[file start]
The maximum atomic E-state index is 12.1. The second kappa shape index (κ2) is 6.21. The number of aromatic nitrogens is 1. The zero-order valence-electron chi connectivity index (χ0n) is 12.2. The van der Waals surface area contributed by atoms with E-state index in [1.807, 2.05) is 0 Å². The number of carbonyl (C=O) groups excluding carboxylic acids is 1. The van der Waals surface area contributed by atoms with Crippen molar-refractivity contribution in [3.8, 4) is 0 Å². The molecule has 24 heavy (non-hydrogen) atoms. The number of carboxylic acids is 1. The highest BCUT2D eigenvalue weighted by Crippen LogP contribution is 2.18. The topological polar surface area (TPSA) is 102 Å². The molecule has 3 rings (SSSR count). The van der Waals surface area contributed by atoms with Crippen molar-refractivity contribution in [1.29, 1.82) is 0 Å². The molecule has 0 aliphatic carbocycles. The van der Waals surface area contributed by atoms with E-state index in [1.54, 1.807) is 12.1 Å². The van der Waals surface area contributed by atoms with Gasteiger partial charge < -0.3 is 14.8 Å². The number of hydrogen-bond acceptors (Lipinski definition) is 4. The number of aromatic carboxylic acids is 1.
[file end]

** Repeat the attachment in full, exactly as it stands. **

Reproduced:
The maximum atomic E-state index is 12.1. The second kappa shape index (κ2) is 6.21. The number of aromatic nitrogens is 1. The zero-order valence-electron chi connectivity index (χ0n) is 12.2. The van der Waals surface area contributed by atoms with E-state index in [1.807, 2.05) is 0 Å². The number of carbonyl (C=O) groups excluding carboxylic acids is 1. The van der Waals surface area contributed by atoms with Crippen molar-refractivity contribution in [3.8, 4) is 0 Å². The molecule has 24 heavy (non-hydrogen) atoms. The number of carboxylic acids is 1. The highest BCUT2D eigenvalue weighted by Crippen LogP contribution is 2.18. The topological polar surface area (TPSA) is 102 Å². The molecule has 3 rings (SSSR count). The van der Waals surface area contributed by atoms with Crippen molar-refractivity contribution in [1.29, 1.82) is 0 Å². The molecule has 0 aliphatic carbocycles. The van der Waals surface area contributed by atoms with E-state index in [1.54, 1.807) is 12.1 Å². The van der Waals surface area contributed by atoms with Gasteiger partial charge < -0.3 is 14.8 Å². The number of hydrogen-bond acceptors (Lipinski definition) is 4. The number of aromatic carboxylic acids is 1.